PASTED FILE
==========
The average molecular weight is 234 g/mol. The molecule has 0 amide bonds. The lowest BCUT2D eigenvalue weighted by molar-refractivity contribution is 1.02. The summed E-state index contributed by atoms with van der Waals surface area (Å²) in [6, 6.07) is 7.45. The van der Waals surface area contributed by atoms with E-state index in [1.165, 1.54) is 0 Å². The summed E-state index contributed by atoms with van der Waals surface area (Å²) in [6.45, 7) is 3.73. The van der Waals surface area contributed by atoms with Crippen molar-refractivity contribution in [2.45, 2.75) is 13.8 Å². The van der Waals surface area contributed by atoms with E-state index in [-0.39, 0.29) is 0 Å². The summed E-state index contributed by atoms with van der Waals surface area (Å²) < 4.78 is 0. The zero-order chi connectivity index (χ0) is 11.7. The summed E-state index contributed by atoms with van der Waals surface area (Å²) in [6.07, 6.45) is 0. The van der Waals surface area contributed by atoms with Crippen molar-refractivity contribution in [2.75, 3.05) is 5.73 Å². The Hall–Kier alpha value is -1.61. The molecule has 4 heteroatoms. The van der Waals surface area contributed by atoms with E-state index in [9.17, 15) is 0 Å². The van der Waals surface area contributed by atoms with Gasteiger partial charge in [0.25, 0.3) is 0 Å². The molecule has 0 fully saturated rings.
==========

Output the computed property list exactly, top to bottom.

The average molecular weight is 234 g/mol. The molecule has 0 amide bonds. The lowest BCUT2D eigenvalue weighted by molar-refractivity contribution is 1.02. The summed E-state index contributed by atoms with van der Waals surface area (Å²) in [6, 6.07) is 7.45. The van der Waals surface area contributed by atoms with E-state index in [1.165, 1.54) is 0 Å². The summed E-state index contributed by atoms with van der Waals surface area (Å²) in [6.45, 7) is 3.73. The van der Waals surface area contributed by atoms with Crippen molar-refractivity contribution in [2.45, 2.75) is 13.8 Å². The van der Waals surface area contributed by atoms with E-state index in [-0.39, 0.29) is 0 Å². The summed E-state index contributed by atoms with van der Waals surface area (Å²) < 4.78 is 0. The zero-order chi connectivity index (χ0) is 11.7. The summed E-state index contributed by atoms with van der Waals surface area (Å²) in [6.07, 6.45) is 0. The van der Waals surface area contributed by atoms with Crippen molar-refractivity contribution in [2.75, 3.05) is 5.73 Å². The Hall–Kier alpha value is -1.61. The molecule has 4 heteroatoms. The van der Waals surface area contributed by atoms with E-state index in [9.17, 15) is 0 Å². The van der Waals surface area contributed by atoms with Gasteiger partial charge in [0.25, 0.3) is 0 Å². The molecule has 0 fully saturated rings.